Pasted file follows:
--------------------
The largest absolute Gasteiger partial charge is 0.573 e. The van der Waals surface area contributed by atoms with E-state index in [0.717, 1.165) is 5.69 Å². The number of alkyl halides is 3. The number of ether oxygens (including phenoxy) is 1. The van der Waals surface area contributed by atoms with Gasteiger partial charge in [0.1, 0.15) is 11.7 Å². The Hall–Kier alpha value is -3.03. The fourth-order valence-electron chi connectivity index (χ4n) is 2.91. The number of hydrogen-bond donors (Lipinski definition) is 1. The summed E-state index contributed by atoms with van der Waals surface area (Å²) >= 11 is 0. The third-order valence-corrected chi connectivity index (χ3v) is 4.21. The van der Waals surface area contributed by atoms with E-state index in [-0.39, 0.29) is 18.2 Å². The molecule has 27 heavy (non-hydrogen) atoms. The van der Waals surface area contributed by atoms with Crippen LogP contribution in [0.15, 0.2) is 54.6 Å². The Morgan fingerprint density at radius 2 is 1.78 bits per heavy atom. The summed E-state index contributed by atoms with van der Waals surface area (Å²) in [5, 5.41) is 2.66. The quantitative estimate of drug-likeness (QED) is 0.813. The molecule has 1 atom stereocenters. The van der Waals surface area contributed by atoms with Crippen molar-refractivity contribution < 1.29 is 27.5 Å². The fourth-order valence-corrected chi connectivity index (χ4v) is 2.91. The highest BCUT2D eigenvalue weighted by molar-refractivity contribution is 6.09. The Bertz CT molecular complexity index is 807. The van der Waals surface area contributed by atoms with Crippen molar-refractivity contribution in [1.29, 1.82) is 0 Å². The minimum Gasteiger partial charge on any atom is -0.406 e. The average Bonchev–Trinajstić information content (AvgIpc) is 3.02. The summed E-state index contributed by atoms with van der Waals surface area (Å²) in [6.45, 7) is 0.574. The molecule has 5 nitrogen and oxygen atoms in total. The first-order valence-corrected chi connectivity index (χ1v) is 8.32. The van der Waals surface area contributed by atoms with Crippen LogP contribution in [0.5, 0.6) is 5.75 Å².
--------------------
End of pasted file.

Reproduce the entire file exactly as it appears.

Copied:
The largest absolute Gasteiger partial charge is 0.573 e. The van der Waals surface area contributed by atoms with E-state index in [0.717, 1.165) is 5.69 Å². The number of alkyl halides is 3. The number of ether oxygens (including phenoxy) is 1. The van der Waals surface area contributed by atoms with Gasteiger partial charge in [0.1, 0.15) is 11.7 Å². The Hall–Kier alpha value is -3.03. The fourth-order valence-electron chi connectivity index (χ4n) is 2.91. The number of hydrogen-bond donors (Lipinski definition) is 1. The summed E-state index contributed by atoms with van der Waals surface area (Å²) >= 11 is 0. The third-order valence-corrected chi connectivity index (χ3v) is 4.21. The van der Waals surface area contributed by atoms with E-state index in [-0.39, 0.29) is 18.2 Å². The molecule has 27 heavy (non-hydrogen) atoms. The van der Waals surface area contributed by atoms with Crippen LogP contribution in [0.15, 0.2) is 54.6 Å². The Morgan fingerprint density at radius 2 is 1.78 bits per heavy atom. The summed E-state index contributed by atoms with van der Waals surface area (Å²) in [5, 5.41) is 2.66. The quantitative estimate of drug-likeness (QED) is 0.813. The molecule has 1 atom stereocenters. The van der Waals surface area contributed by atoms with Crippen molar-refractivity contribution < 1.29 is 27.5 Å². The fourth-order valence-corrected chi connectivity index (χ4v) is 2.91. The highest BCUT2D eigenvalue weighted by molar-refractivity contribution is 6.09. The Bertz CT molecular complexity index is 807. The van der Waals surface area contributed by atoms with Crippen molar-refractivity contribution in [1.29, 1.82) is 0 Å². The minimum Gasteiger partial charge on any atom is -0.406 e. The average Bonchev–Trinajstić information content (AvgIpc) is 3.02. The summed E-state index contributed by atoms with van der Waals surface area (Å²) in [6.45, 7) is 0.574. The molecule has 5 nitrogen and oxygen atoms in total. The first-order valence-corrected chi connectivity index (χ1v) is 8.32. The van der Waals surface area contributed by atoms with Crippen LogP contribution in [0.5, 0.6) is 5.75 Å².